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Publication numberUS3894345 A
Publication typeGrant
Publication dateJul 15, 1975
Filing dateSep 16, 1974
Priority dateSep 16, 1974
Publication numberUS 3894345 A, US 3894345A, US-A-3894345, US3894345 A, US3894345A
InventorsWalter Zeltmann
Original AssigneeWalter Zeltmann
Export CitationBiBTeX, EndNote, RefMan
External Links: USPTO, USPTO Assignment, Espacenet
Drying device
US 3894345 A
Abstract
A stack adapted to absorb and retain solar heat surmounts a chamber accommodating moisture-containing material to be dried by ambient air. The absorbed solar heat expands air within the stack, thereby exhausting the air therein and inducing the aforesaid ambient air to flow through the stack.
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Description  (OCR text may contain errors)

United States Patent Zeltmann 1 July 15, 1975 [541 DRYING DEVICE 2,462,952 3/1949 Dunkak 126/270 2,529,621 11 1950 M 34 93 [76] Invenm" Walt" 719 Bay Rdge 2,559,870 7/1951, 237/1 A Ave, Brooklyn, NY. 11220 22 Filed; Sept. 1 1974 Primary Examinerl(enneth W. Sprague Assistant E.taminerJames C. Yeung [21] Appl' NOJ 506429 Attorney, Agent, or FirmCha rles Marks 52 US. Cl. 34/93; 126/270; 237/1 A 1 1 ABSTRACT [51] Int. Cl. F26B 19/00 A stack adapted to absorb and retain solar heat sur- [58] Field of Search 34/80, 93, 219; 126/270, mounts a chamber accommodating moisture- 126/271; 237/1 A containing material to be dried by ambient air. The absorbed solar heat expands air within the stack, [56] References Cited thereby exhausting the air therein and inducing the UNITED STATES PATENTS aforesaid ambient air to flow through the stack.

1,678,711 7/1928 Shipman 34/93 6 Claims, 4 Drawing Figures DRYING DEVICE BACKGROUND OF THE INVENTION 1. Field of the Invention This invention relates generally to means for accelerating a draft of air or other gas so as to dry materials exposed thereto. In particular, the invention relates to a device for utilizing solar energy to accelerate a column of air so as to increase its ability to dry moisturecontaining materials exposed to said column of air.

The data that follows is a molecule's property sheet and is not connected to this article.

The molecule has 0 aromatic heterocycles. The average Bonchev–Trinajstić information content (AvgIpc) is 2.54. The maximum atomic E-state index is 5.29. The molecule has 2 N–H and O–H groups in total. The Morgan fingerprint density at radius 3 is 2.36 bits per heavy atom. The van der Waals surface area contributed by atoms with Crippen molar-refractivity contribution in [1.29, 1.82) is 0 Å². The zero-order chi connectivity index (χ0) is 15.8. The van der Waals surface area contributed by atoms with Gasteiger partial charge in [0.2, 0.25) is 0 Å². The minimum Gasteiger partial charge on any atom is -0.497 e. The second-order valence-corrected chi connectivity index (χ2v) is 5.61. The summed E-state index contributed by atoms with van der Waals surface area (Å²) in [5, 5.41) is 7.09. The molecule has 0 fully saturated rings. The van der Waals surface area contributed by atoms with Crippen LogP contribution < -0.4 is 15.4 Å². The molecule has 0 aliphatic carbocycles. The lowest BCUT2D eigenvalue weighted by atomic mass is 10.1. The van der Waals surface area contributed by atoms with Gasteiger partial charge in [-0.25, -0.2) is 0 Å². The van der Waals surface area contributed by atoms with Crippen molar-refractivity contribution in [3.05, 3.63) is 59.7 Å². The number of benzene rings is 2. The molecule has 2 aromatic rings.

2. Description of the Prior Art I-Ieretofore, it has been customary to expose various materials such as soybeans, corn, other grains, prunes, raisins, fibres, textiles, lumber, ceramic'articles and a great variety of other moisture-ladenyarticles to drying processes wherein the moisture is absorbed by the surrounding air and removed by the natural movement of such air or by a mechanically induced draft thereof.

It has also been customary to burn various fuels so as to generate heated air and gases to which the materials to be dried are exposed, thereby removing the absorbed moisture. Such drying processes are expensive by reason of the cost of the fuel employed and the need for auxiliary equipment such as a suitable furnace.

When processes of the foregoing kind use the natural flow of air to accomplish drying, they are correspondingly slow and inefficient; and when they employ mechanical aids to increase the rate at which such drying is accomplished, they are often unduly expensive and complex.

The present invention solves these problems. Thus, it is an object of the present invention to provide an improved means for drying a variety of materials, which said means is simple and inexpensive.

Another object of the present invention is to provide means of the foregoing kind which utilizes solar energy to activate and accelerate said drying process.